Apple chip issues: What devices might be affected

Apple chip issues: What devices might be affected

Apple’s M1 chips have a hardware vulnerability that could allow attackers to get through the last line of security.

Thus, according to MIT researchers, a security issue with Apple M1 chips exists, which a software patch cannot solve. Apple has developed its chips, which are very powerful and energy efficient, but, like those produced by Intel, AMD and others, they are not exempt from vulnerabilities that can facilitate hacker attacks.

For reference, the problem discovered by MIT researchers lies in the PAC (pointer authentication codes) component, a security mechanism designed to prevent code from being injected into the device’s memory.

What’s wrong with Apple?

According to TechCrunch, they have created a type of attack that combines speculative execution and memory corruption to trick the PAC mechanism and compromise device security without leaving a trace. Unfortunately, because it is a hardware vulnerability, it can’t be resolved with a software update.

Therefore, a change in the design of future generations of chips is needed so that they do not continue to have the same security problem.

Worse, the PAC mechanism, which Apple is already using on its chips, is to be implemented by other manufacturers, including Qualcomm and Samsung. This means that many other devices and Apple could become susceptible to the same problem.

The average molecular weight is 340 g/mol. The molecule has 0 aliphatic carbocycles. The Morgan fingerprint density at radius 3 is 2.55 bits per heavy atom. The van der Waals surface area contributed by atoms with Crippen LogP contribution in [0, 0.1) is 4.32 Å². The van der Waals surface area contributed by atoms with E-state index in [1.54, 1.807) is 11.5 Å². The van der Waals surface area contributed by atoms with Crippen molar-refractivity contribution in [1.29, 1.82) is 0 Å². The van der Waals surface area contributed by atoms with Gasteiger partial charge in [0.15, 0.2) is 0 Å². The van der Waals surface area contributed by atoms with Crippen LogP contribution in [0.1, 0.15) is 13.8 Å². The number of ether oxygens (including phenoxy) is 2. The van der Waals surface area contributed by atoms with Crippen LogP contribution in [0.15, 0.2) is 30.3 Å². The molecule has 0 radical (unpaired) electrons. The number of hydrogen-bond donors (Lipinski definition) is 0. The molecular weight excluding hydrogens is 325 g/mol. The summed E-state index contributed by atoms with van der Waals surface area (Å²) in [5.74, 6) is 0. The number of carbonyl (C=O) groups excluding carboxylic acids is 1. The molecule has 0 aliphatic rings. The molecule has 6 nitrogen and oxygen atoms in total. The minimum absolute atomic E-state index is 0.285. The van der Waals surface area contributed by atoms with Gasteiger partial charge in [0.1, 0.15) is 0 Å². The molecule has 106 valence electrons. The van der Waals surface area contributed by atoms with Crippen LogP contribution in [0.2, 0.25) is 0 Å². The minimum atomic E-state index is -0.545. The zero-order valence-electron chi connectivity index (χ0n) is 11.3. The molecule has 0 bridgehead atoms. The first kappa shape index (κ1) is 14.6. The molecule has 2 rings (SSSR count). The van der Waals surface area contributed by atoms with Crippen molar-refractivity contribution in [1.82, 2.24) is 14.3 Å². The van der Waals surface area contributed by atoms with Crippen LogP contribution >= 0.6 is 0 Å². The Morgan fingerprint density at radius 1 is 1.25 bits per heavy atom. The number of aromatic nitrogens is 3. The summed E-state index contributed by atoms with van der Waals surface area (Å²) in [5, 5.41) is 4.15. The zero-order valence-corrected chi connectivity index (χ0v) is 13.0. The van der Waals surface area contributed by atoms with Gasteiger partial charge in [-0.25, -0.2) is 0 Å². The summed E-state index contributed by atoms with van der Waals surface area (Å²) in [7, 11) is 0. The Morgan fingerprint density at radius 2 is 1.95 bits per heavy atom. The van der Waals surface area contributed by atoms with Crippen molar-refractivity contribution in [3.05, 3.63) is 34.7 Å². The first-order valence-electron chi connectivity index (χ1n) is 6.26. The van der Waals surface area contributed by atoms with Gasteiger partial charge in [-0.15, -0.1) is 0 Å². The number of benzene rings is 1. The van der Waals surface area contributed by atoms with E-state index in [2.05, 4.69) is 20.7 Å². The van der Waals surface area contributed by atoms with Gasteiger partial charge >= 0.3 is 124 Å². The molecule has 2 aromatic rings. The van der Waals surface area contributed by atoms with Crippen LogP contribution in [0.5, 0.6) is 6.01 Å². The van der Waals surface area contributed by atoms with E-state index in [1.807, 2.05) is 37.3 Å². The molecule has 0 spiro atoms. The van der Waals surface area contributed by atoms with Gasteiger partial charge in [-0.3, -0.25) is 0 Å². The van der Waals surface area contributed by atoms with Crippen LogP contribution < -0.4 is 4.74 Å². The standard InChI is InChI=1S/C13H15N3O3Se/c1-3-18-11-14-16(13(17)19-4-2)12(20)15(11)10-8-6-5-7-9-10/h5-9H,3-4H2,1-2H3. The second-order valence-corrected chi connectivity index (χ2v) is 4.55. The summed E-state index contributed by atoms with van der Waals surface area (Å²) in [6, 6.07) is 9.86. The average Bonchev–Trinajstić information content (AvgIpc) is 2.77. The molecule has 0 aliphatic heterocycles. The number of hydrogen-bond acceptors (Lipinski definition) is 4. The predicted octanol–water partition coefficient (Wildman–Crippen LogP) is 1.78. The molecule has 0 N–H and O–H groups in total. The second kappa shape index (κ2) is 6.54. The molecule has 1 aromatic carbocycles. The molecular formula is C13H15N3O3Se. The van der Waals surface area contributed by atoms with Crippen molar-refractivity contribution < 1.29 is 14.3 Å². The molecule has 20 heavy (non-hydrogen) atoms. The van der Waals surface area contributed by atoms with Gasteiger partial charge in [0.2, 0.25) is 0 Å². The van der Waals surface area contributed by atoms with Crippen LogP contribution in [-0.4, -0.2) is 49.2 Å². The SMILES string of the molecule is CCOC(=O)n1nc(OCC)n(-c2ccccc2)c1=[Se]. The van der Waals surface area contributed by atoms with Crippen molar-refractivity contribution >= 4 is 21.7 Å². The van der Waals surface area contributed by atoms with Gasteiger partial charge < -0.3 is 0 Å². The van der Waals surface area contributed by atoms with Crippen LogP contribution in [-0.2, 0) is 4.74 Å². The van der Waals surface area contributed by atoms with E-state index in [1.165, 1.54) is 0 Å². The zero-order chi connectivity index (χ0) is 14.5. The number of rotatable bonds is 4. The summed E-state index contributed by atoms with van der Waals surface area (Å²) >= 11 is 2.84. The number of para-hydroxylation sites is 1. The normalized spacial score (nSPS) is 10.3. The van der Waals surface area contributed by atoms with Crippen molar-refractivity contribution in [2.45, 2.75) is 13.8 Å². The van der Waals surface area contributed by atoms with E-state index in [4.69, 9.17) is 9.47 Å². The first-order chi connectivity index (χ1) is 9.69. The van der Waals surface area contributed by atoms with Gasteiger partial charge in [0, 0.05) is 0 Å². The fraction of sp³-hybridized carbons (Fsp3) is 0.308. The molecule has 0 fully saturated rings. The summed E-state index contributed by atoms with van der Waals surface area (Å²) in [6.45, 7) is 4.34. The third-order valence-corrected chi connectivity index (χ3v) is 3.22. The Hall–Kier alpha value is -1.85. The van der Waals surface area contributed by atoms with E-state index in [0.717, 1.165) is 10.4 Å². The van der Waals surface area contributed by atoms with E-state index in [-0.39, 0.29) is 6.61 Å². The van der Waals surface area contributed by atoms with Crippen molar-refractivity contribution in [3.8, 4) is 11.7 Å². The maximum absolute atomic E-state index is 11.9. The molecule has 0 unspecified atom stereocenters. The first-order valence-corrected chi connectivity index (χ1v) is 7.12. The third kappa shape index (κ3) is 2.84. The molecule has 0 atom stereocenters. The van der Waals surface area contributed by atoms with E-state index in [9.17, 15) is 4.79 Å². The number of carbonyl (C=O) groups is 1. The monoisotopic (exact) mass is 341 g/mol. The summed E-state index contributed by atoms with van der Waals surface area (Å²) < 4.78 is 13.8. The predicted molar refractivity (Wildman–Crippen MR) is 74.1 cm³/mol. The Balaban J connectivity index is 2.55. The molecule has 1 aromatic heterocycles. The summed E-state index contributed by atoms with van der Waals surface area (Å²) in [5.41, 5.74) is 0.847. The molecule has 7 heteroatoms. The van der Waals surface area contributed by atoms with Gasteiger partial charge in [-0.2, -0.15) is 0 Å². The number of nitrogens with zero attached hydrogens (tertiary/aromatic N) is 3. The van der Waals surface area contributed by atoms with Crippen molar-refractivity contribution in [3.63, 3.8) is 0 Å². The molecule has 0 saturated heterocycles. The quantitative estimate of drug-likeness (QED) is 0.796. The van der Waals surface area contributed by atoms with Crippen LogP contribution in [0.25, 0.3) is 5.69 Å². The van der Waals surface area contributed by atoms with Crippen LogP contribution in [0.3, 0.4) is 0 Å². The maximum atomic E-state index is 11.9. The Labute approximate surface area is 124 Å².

“The idea behind pointer authentication is that if all else has failed, you still can rely on it to prevent attackers from gaining control of your system,” Ravichandran added. “We’ve shown that pointer authentication as a last line of defense isn’t as absolute as we once thought it was.”

In May last year, a developer discovered an irreparable bug in Apple’s M1 chip, which creates a hidden channel that two or more malicious applications already installed could use to transmit information between them. But the bug was ultimately considered “harmless” because the malware cannot use to steal or interfere with data on a Mac.

Author: Editorial Staff  

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